# Name ( lifespan ) Began term Aims
1. John Flamsteed (1646-1719). 1675: Accurate astrometric
tables/data for navigation
Flamsteed catalog of ~3K stars.
2. Edmond Halley (1656-1742). 1720: Several...
Many, but which were as A.R.?
Discovering stellar proper motion by
comparison with Hipparchus, establishing
a tradition of pre-planning observations
( transits of Venus 1761 & 1769, return
of That Famous Comet... )
Timeline for Edmond Halley:
1673: entered Queen's College, Oxford.
1676: completed studies at Oxford University.
1678: elected fellow of the Royal Society;
Star catalog, equivalent to Flamsteed's,
but for southern skies, of 341 stars,
observed from St. Helena.
( - more soon! - )
3. James Bradley (1693-1762). 1742: ?
Discovered aberration of star
light c. 1729...
4. Nathaniel Bliss (1700-1764). 1762: ?? (-very brief term
- ? -
5. Nevil Maskelyne (1732-1811). 1765: Determining longitude
on ocean voyages
Was a Bachelor of Divinity, and
served as cleric in various
parishes even while A.R.! Founded
the Nautical Almanac, 1767.
Timeline for Nevil Maskelyne:
1755: ordained as a minister.
1758: member Royal Society - which, in
1761, sent him to St. Helena to observe
transit of Venus. During voyage
he worked on determination-of-
-longitude methods by observation
of the Moon, which led, in
1763, to first The British Mariner's Guide.
1765: Astronomer Royal of Britain.
1766: first vol. Nautical Almanac.
1767: Nautical Almanac based on G.M.T.*
6. John Pond (1767-1836). 1811: Improvements in
technology & routines at R.G.Observatory.
First man not to die while A.R.:
retired 1835. Introduced 'lowering
the time ball' at R.G.O. at 1 p.m.
daily, in 1833 - the first observatory-
based public time signal.
7. George Biddell Airy (1801-1892). 1835: Rigorous institutional disciplining or 'raising of standards'.
John C. Adams' work being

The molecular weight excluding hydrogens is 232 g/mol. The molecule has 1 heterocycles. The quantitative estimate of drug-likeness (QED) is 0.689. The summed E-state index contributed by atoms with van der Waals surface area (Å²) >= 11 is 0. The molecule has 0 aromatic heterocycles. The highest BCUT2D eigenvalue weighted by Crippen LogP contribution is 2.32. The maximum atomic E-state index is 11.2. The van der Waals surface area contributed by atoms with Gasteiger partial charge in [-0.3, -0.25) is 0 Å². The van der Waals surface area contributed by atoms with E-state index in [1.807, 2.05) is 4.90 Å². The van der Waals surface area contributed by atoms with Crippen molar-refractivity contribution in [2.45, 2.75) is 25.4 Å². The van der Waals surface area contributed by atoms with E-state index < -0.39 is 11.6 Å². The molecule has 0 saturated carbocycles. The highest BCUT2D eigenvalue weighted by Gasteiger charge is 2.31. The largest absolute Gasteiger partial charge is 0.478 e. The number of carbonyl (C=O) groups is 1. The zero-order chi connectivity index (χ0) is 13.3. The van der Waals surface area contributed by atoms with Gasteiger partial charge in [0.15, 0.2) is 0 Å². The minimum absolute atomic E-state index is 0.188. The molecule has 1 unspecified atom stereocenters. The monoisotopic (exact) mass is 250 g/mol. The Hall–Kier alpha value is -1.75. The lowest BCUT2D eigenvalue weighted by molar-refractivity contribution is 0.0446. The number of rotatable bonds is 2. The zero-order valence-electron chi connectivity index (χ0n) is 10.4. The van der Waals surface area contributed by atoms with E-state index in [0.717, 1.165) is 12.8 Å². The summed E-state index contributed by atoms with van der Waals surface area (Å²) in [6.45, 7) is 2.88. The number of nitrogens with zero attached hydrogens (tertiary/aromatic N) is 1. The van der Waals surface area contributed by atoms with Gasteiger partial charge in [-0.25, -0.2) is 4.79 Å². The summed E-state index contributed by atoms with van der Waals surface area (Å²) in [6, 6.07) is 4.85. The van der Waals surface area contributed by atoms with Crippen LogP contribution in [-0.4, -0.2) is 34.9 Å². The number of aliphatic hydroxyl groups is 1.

not up-to-spec. (or something),
Airy was notable for doing the first
major 'stuffed shirt blooper', of
letting the slightly later Le Verrier
get there first with the prediction
of ( then new ) planet Neptune's pre-discovery
position, c.1845-'6. Had a successful
( and long ) career, was the last man to
die while A.R. ( Maskelyne lasted as long... )
8. William Henry Mahoney Christie (1845-1922). 1881: Upgrading & broadening scope (& the 'scope, at R.G.O.)
Regular sunspot watch; stellar
spectroscopic studies; astrophysics
work ( as well as previously
traditional astrometry. ) Added a
28-inch telescope to the equipment.
( Second man not to die while A.R.:
retired 1910. )
9. Frank Watson Dyson (1868-1939). 1910: ?
Proper motion studies. Solar corona/
observation during eclipses; in
1919 confirmed Einstein's predicted
'gravitational bending' of light
paths. Retired 1933. ( Not to be
confused with physicist Freeman John Dyson
of 'Dyson spheres' and quantum
10. Harold Spencer Jones (1890-1960). 1933: ?
The move to Herstmonceux ( beyond
metropolitan London. ) Retired
11. Richard van der Riet Woolley (1906-1986). 1955: ?
- ? - ...Retired 1971.
The Anchor Dictionary of Astronomy, edited by Valerie Illingworth, ISBN 0-385-15936-6, LCCC# 79-6538 (1980.)
Companion To The Cosmos, by John Gribbin, ISBN 0-316-32835-9 (1996.)
The New Encyclopaedia Brittanica Micropaedia (15th Edition), Volume 7 (-& others), was the information source for Nevil Maskelyne's 'timeline'.
*since 1971 the 'Astronomer Royal' title has been
honorary ( - given to Sir Martin Ryle in '71; held by 3 others through
1994 - ), and no longer the same as the Director of the Royal Greenwich
Observatory. Margaret Burbidge is the appointed
Director of the R.G.O. in 1971... so the split is in holding with
tradition ( that the A.R. be male ), not anything more sensible.
**"G.M.T.": abbreviation for 'Greenwich Mean Time'. (...Also: my source isn't clear as to whether the Nautical Almanac that used G.M.T. was the first one or the second one.)